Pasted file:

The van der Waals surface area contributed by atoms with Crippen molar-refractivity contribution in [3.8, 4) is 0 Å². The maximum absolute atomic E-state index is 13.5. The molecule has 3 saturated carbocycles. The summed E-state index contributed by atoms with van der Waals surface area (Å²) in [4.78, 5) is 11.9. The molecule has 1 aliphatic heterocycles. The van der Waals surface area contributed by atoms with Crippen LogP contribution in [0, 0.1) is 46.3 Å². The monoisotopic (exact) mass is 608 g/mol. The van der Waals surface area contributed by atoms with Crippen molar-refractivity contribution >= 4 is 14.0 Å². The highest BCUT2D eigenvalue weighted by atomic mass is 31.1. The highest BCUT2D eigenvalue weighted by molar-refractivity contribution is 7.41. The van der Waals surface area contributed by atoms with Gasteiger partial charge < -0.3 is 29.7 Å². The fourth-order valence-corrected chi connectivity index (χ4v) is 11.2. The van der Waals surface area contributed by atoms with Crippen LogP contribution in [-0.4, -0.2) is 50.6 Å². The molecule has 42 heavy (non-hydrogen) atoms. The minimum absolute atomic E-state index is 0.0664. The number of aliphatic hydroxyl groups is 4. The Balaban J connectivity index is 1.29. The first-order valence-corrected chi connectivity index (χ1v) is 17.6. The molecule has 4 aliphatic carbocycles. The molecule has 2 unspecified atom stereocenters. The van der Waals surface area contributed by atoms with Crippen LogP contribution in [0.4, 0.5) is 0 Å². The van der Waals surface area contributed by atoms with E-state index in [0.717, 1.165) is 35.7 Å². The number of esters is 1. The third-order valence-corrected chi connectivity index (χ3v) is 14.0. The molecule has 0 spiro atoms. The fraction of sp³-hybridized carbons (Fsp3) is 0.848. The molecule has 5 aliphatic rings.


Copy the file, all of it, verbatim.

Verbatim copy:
The van der Waals surface area contributed by atoms with Crippen molar-refractivity contribution in [3.8, 4) is 0 Å². The maximum absolute atomic E-state index is 13.5. The molecule has 3 saturated carbocycles. The summed E-state index contributed by atoms with van der Waals surface area (Å²) in [4.78, 5) is 11.9. The molecule has 1 aliphatic heterocycles. The van der Waals surface area contributed by atoms with Crippen LogP contribution in [0, 0.1) is 46.3 Å². The monoisotopic (exact) mass is 608 g/mol. The van der Waals surface area contributed by atoms with Crippen molar-refractivity contribution >= 4 is 14.0 Å². The highest BCUT2D eigenvalue weighted by atomic mass is 31.1. The highest BCUT2D eigenvalue weighted by molar-refractivity contribution is 7.41. The van der Waals surface area contributed by atoms with Gasteiger partial charge < -0.3 is 29.7 Å². The fourth-order valence-corrected chi connectivity index (χ4v) is 11.2. The van der Waals surface area contributed by atoms with Crippen LogP contribution in [-0.4, -0.2) is 50.6 Å². The molecule has 42 heavy (non-hydrogen) atoms. The minimum absolute atomic E-state index is 0.0664. The number of aliphatic hydroxyl groups is 4. The Balaban J connectivity index is 1.29. The first-order valence-corrected chi connectivity index (χ1v) is 17.6. The molecule has 4 aliphatic carbocycles. The molecule has 2 unspecified atom stereocenters. The van der Waals surface area contributed by atoms with Crippen LogP contribution in [0.4, 0.5) is 0 Å². The van der Waals surface area contributed by atoms with E-state index in [0.717, 1.165) is 35.7 Å². The number of esters is 1. The third-order valence-corrected chi connectivity index (χ3v) is 14.0. The molecule has 0 spiro atoms. The fraction of sp³-hybridized carbons (Fsp3) is 0.848. The molecule has 5 aliphatic rings.